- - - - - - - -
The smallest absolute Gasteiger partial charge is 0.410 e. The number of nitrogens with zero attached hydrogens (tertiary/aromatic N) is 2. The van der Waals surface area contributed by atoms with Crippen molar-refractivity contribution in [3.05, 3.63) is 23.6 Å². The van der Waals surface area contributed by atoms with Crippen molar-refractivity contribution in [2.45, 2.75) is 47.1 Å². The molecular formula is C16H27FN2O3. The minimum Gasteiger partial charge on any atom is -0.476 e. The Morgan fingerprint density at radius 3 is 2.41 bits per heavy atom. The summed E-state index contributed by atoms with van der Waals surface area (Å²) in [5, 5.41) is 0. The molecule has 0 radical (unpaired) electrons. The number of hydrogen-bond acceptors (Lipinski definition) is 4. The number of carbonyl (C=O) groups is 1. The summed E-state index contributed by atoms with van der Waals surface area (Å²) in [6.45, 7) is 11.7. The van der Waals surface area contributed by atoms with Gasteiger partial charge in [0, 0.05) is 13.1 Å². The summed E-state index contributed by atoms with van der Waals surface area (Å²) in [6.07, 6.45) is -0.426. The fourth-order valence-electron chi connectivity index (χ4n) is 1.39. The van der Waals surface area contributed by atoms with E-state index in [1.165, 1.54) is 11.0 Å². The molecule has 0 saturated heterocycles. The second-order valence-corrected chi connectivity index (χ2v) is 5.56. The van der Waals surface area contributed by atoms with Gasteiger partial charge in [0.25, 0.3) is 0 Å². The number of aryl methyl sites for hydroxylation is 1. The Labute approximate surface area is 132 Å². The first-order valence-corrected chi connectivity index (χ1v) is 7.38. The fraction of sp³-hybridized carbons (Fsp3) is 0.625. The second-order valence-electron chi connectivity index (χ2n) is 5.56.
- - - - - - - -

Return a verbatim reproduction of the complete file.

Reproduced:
The smallest absolute Gasteiger partial charge is 0.410 e. The number of nitrogens with zero attached hydrogens (tertiary/aromatic N) is 2. The van der Waals surface area contributed by atoms with Crippen molar-refractivity contribution in [3.05, 3.63) is 23.6 Å². The van der Waals surface area contributed by atoms with Crippen molar-refractivity contribution in [2.45, 2.75) is 47.1 Å². The molecular formula is C16H27FN2O3. The minimum Gasteiger partial charge on any atom is -0.476 e. The Morgan fingerprint density at radius 3 is 2.41 bits per heavy atom. The summed E-state index contributed by atoms with van der Waals surface area (Å²) in [5, 5.41) is 0. The molecule has 0 radical (unpaired) electrons. The number of hydrogen-bond acceptors (Lipinski definition) is 4. The number of carbonyl (C=O) groups is 1. The summed E-state index contributed by atoms with van der Waals surface area (Å²) in [6.45, 7) is 11.7. The van der Waals surface area contributed by atoms with Gasteiger partial charge in [0, 0.05) is 13.1 Å². The summed E-state index contributed by atoms with van der Waals surface area (Å²) in [6.07, 6.45) is -0.426. The fourth-order valence-electron chi connectivity index (χ4n) is 1.39. The van der Waals surface area contributed by atoms with E-state index in [1.165, 1.54) is 11.0 Å². The molecule has 0 saturated heterocycles. The second-order valence-corrected chi connectivity index (χ2v) is 5.56. The van der Waals surface area contributed by atoms with Gasteiger partial charge in [0.25, 0.3) is 0 Å². The number of aryl methyl sites for hydroxylation is 1. The Labute approximate surface area is 132 Å². The first-order valence-corrected chi connectivity index (χ1v) is 7.38. The fraction of sp³-hybridized carbons (Fsp3) is 0.625. The second-order valence-electron chi connectivity index (χ2n) is 5.56.